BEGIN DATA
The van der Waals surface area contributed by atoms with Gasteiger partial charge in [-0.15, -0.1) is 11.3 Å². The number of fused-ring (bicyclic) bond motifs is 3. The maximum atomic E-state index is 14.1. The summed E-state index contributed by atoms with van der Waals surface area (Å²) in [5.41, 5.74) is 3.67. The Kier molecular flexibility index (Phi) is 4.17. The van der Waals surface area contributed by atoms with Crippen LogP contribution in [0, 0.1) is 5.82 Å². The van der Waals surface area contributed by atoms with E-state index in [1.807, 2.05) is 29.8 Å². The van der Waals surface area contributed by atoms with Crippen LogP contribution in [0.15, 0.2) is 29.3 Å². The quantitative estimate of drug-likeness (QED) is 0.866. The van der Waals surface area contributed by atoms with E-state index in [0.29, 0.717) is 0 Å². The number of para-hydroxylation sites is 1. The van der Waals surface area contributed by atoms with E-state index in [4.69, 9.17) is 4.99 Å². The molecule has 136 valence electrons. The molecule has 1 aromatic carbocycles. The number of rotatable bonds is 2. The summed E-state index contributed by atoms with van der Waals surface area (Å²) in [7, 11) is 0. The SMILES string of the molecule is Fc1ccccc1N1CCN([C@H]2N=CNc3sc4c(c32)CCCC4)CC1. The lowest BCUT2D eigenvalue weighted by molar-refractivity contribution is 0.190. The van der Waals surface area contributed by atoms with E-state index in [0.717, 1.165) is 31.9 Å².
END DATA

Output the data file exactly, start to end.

The van der Waals surface area contributed by atoms with Gasteiger partial charge in [-0.15, -0.1) is 11.3 Å². The number of fused-ring (bicyclic) bond motifs is 3. The maximum atomic E-state index is 14.1. The summed E-state index contributed by atoms with van der Waals surface area (Å²) in [5.41, 5.74) is 3.67. The Kier molecular flexibility index (Phi) is 4.17. The van der Waals surface area contributed by atoms with Crippen LogP contribution in [0, 0.1) is 5.82 Å². The van der Waals surface area contributed by atoms with E-state index in [1.807, 2.05) is 29.8 Å². The van der Waals surface area contributed by atoms with Crippen LogP contribution in [0.15, 0.2) is 29.3 Å². The quantitative estimate of drug-likeness (QED) is 0.866. The van der Waals surface area contributed by atoms with E-state index in [0.29, 0.717) is 0 Å². The number of para-hydroxylation sites is 1. The van der Waals surface area contributed by atoms with E-state index in [4.69, 9.17) is 4.99 Å². The molecule has 136 valence electrons. The molecule has 1 aromatic carbocycles. The number of rotatable bonds is 2. The summed E-state index contributed by atoms with van der Waals surface area (Å²) in [7, 11) is 0. The SMILES string of the molecule is Fc1ccccc1N1CCN([C@H]2N=CNc3sc4c(c32)CCCC4)CC1. The lowest BCUT2D eigenvalue weighted by molar-refractivity contribution is 0.190. The van der Waals surface area contributed by atoms with E-state index in [0.717, 1.165) is 31.9 Å².